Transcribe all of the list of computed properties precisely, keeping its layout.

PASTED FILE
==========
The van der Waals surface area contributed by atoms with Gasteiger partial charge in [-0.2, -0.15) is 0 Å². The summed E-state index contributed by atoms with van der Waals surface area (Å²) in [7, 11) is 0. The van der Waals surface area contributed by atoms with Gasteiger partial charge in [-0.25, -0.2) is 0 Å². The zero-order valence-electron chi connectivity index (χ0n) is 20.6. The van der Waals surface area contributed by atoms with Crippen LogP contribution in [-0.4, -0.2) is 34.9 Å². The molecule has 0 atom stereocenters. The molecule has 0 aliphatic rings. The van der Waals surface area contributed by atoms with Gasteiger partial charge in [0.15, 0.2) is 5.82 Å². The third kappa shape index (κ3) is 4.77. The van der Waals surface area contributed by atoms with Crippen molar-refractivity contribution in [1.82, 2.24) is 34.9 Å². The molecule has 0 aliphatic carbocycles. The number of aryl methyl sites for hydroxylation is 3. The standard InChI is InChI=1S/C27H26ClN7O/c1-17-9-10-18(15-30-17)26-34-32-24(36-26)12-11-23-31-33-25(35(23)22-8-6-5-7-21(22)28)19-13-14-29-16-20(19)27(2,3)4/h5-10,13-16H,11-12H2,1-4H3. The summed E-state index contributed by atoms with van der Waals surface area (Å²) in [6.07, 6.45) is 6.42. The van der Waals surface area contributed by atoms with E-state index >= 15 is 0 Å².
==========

The van der Waals surface area contributed by atoms with Gasteiger partial charge in [-0.2, -0.15) is 0 Å². The summed E-state index contributed by atoms with van der Waals surface area (Å²) in [7, 11) is 0. The van der Waals surface area contributed by atoms with Gasteiger partial charge in [-0.25, -0.2) is 0 Å². The zero-order valence-electron chi connectivity index (χ0n) is 20.6. The van der Waals surface area contributed by atoms with Crippen LogP contribution in [-0.4, -0.2) is 34.9 Å². The molecule has 0 atom stereocenters. The molecule has 0 aliphatic rings. The van der Waals surface area contributed by atoms with Gasteiger partial charge in [0.15, 0.2) is 5.82 Å². The third kappa shape index (κ3) is 4.77. The van der Waals surface area contributed by atoms with Crippen molar-refractivity contribution in [1.82, 2.24) is 34.9 Å². The molecule has 0 aliphatic carbocycles. The number of aryl methyl sites for hydroxylation is 3. The standard InChI is InChI=1S/C27H26ClN7O/c1-17-9-10-18(15-30-17)26-34-32-24(36-26)12-11-23-31-33-25(35(23)22-8-6-5-7-21(22)28)19-13-14-29-16-20(19)27(2,3)4/h5-10,13-16H,11-12H2,1-4H3. The summed E-state index contributed by atoms with van der Waals surface area (Å²) in [6.07, 6.45) is 6.42. The van der Waals surface area contributed by atoms with E-state index >= 15 is 0 Å².